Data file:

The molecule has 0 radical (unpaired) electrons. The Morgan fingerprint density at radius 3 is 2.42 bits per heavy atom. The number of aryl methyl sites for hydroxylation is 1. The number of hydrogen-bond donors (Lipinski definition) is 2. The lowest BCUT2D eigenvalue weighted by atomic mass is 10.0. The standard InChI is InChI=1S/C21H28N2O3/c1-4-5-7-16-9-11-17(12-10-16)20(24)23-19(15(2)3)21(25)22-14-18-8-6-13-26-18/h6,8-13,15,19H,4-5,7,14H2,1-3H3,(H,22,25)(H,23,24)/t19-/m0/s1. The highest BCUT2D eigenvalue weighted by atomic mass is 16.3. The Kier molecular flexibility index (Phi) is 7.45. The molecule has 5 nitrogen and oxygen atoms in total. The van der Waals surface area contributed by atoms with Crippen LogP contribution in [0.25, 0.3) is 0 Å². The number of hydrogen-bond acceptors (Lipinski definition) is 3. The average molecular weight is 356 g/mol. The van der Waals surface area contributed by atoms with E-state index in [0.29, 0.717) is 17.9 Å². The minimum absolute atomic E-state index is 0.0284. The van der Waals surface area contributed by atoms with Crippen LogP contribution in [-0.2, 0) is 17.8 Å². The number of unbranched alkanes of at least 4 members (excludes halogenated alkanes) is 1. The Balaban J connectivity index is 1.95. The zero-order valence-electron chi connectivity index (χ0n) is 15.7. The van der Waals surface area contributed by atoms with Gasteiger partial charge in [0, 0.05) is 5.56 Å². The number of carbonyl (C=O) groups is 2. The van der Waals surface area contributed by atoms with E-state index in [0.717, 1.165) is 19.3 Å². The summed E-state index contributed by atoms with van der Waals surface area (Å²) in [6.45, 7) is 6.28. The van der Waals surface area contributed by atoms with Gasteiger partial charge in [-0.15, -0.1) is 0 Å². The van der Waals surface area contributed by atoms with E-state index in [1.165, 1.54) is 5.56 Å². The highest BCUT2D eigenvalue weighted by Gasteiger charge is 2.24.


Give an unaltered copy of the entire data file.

The molecule has 0 radical (unpaired) electrons. The Morgan fingerprint density at radius 3 is 2.42 bits per heavy atom. The number of aryl methyl sites for hydroxylation is 1. The number of hydrogen-bond donors (Lipinski definition) is 2. The lowest BCUT2D eigenvalue weighted by atomic mass is 10.0. The standard InChI is InChI=1S/C21H28N2O3/c1-4-5-7-16-9-11-17(12-10-16)20(24)23-19(15(2)3)21(25)22-14-18-8-6-13-26-18/h6,8-13,15,19H,4-5,7,14H2,1-3H3,(H,22,25)(H,23,24)/t19-/m0/s1. The highest BCUT2D eigenvalue weighted by atomic mass is 16.3. The Kier molecular flexibility index (Phi) is 7.45. The molecule has 5 nitrogen and oxygen atoms in total. The van der Waals surface area contributed by atoms with Crippen LogP contribution in [0.25, 0.3) is 0 Å². The number of hydrogen-bond acceptors (Lipinski definition) is 3. The average molecular weight is 356 g/mol. The van der Waals surface area contributed by atoms with E-state index in [0.29, 0.717) is 17.9 Å². The minimum absolute atomic E-state index is 0.0284. The van der Waals surface area contributed by atoms with Crippen LogP contribution in [-0.2, 0) is 17.8 Å². The number of unbranched alkanes of at least 4 members (excludes halogenated alkanes) is 1. The Balaban J connectivity index is 1.95. The zero-order valence-electron chi connectivity index (χ0n) is 15.7. The van der Waals surface area contributed by atoms with Gasteiger partial charge in [0, 0.05) is 5.56 Å². The number of carbonyl (C=O) groups is 2. The van der Waals surface area contributed by atoms with E-state index in [0.717, 1.165) is 19.3 Å². The summed E-state index contributed by atoms with van der Waals surface area (Å²) in [6.45, 7) is 6.28. The van der Waals surface area contributed by atoms with Gasteiger partial charge in [-0.15, -0.1) is 0 Å². The van der Waals surface area contributed by atoms with E-state index in [1.165, 1.54) is 5.56 Å². The highest BCUT2D eigenvalue weighted by Gasteiger charge is 2.24.